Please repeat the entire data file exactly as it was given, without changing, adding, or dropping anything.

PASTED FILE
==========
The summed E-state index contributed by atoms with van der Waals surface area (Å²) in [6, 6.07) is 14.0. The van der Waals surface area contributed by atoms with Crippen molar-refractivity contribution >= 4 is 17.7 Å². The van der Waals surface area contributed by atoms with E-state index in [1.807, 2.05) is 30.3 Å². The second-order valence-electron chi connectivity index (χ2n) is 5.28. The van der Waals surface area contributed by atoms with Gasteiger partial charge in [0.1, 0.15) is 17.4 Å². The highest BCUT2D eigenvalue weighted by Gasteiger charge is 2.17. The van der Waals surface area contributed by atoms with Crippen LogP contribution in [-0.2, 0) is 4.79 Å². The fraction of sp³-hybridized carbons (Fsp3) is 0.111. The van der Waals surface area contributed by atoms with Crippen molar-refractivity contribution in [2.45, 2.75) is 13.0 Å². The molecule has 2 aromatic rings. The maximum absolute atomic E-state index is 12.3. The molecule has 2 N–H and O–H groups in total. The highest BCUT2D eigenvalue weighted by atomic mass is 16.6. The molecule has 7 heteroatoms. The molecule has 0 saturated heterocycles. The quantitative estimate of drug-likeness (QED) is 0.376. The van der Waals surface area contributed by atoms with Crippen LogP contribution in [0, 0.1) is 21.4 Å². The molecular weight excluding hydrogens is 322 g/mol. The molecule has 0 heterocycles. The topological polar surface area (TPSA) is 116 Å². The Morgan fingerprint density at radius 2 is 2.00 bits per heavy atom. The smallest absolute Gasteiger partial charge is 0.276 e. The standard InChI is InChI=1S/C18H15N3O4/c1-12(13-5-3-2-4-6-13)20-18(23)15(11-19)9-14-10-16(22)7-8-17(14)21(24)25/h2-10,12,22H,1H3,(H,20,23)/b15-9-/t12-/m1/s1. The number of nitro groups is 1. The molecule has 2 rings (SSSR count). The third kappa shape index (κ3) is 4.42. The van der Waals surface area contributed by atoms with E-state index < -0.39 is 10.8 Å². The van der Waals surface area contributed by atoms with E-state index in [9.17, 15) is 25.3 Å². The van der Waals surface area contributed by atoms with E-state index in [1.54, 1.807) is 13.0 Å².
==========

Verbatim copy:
The summed E-state index contributed by atoms with van der Waals surface area (Å²) in [6, 6.07) is 14.0. The van der Waals surface area contributed by atoms with Crippen molar-refractivity contribution >= 4 is 17.7 Å². The van der Waals surface area contributed by atoms with E-state index in [1.807, 2.05) is 30.3 Å². The second-order valence-electron chi connectivity index (χ2n) is 5.28. The van der Waals surface area contributed by atoms with Gasteiger partial charge in [0.1, 0.15) is 17.4 Å². The highest BCUT2D eigenvalue weighted by Gasteiger charge is 2.17. The van der Waals surface area contributed by atoms with Crippen LogP contribution in [-0.2, 0) is 4.79 Å². The fraction of sp³-hybridized carbons (Fsp3) is 0.111. The van der Waals surface area contributed by atoms with Crippen molar-refractivity contribution in [2.45, 2.75) is 13.0 Å². The molecule has 2 aromatic rings. The maximum absolute atomic E-state index is 12.3. The molecule has 2 N–H and O–H groups in total. The highest BCUT2D eigenvalue weighted by atomic mass is 16.6. The molecule has 7 heteroatoms. The molecule has 0 saturated heterocycles. The quantitative estimate of drug-likeness (QED) is 0.376. The van der Waals surface area contributed by atoms with Crippen LogP contribution in [0, 0.1) is 21.4 Å². The molecular weight excluding hydrogens is 322 g/mol. The molecule has 0 heterocycles. The topological polar surface area (TPSA) is 116 Å². The Morgan fingerprint density at radius 2 is 2.00 bits per heavy atom. The smallest absolute Gasteiger partial charge is 0.276 e. The standard InChI is InChI=1S/C18H15N3O4/c1-12(13-5-3-2-4-6-13)20-18(23)15(11-19)9-14-10-16(22)7-8-17(14)21(24)25/h2-10,12,22H,1H3,(H,20,23)/b15-9-/t12-/m1/s1. The number of nitro groups is 1. The molecule has 2 rings (SSSR count). The third kappa shape index (κ3) is 4.42. The van der Waals surface area contributed by atoms with E-state index < -0.39 is 10.8 Å². The van der Waals surface area contributed by atoms with E-state index in [9.17, 15) is 25.3 Å². The van der Waals surface area contributed by atoms with E-state index in [1.54, 1.807) is 13.0 Å².